Lexi Preiser ’10
J.D. Salinger, author of “The Catcher in the Rye” died of natural causes at 91 in his Cornish, N. H., home, according to his literary agent as reported in an obituraryin the New York Times.
The news had English Teachers poking their heads in each other’s office Friday morning,spreading the word that one of the writers they all teach had passed away and had them discussing ways to recognize the importance of the writer and the moment.
Salinger’s story of a disillusioned teenager’s four-day trip to New York City after being kicked out of a boarding school has been required reading for many a high school student for two generations. Holden’s voice–profane, self-deprecating, funny and lonely, has become a touchstone for some, an inspiration to many, and, since read by teenagers, appropriately, a point of irritation for others.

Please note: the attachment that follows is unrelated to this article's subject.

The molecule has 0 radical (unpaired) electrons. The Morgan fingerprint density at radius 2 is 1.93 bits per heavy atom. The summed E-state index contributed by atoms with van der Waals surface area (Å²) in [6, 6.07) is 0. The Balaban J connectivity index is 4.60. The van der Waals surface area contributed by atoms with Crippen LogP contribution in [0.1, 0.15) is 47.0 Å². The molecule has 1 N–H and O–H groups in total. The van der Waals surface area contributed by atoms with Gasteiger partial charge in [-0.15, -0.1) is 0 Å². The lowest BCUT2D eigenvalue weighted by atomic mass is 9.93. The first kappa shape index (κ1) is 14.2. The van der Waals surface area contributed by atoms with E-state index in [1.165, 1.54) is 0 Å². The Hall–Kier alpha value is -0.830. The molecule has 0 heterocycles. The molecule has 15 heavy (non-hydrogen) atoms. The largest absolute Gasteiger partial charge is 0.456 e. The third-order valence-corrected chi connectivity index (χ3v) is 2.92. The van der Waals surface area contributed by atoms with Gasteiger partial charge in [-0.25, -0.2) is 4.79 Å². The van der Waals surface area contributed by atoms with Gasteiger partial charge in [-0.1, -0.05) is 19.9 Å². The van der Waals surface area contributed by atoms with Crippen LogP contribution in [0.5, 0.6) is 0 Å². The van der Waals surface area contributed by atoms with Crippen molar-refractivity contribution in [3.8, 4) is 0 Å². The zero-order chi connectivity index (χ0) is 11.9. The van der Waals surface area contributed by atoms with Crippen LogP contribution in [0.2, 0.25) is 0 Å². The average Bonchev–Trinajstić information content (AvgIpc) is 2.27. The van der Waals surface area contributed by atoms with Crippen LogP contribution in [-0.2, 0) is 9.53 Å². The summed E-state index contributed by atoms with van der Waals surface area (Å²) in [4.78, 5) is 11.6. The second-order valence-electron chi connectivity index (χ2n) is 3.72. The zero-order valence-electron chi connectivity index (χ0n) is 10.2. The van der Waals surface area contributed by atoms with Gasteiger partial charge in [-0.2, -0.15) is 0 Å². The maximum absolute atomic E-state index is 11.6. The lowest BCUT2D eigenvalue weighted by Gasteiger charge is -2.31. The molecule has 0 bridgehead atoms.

The Salinger biography–of his almost hermit existence in New Hampshire, his decades long unwillingness to give interviews, and his refusal to publish anymore stories after “Catcher”–has only added to readers’ interest in the writer.
Inklings wants to know what do Staples students think of the passing of the author? What did Salinger and his character mean to you?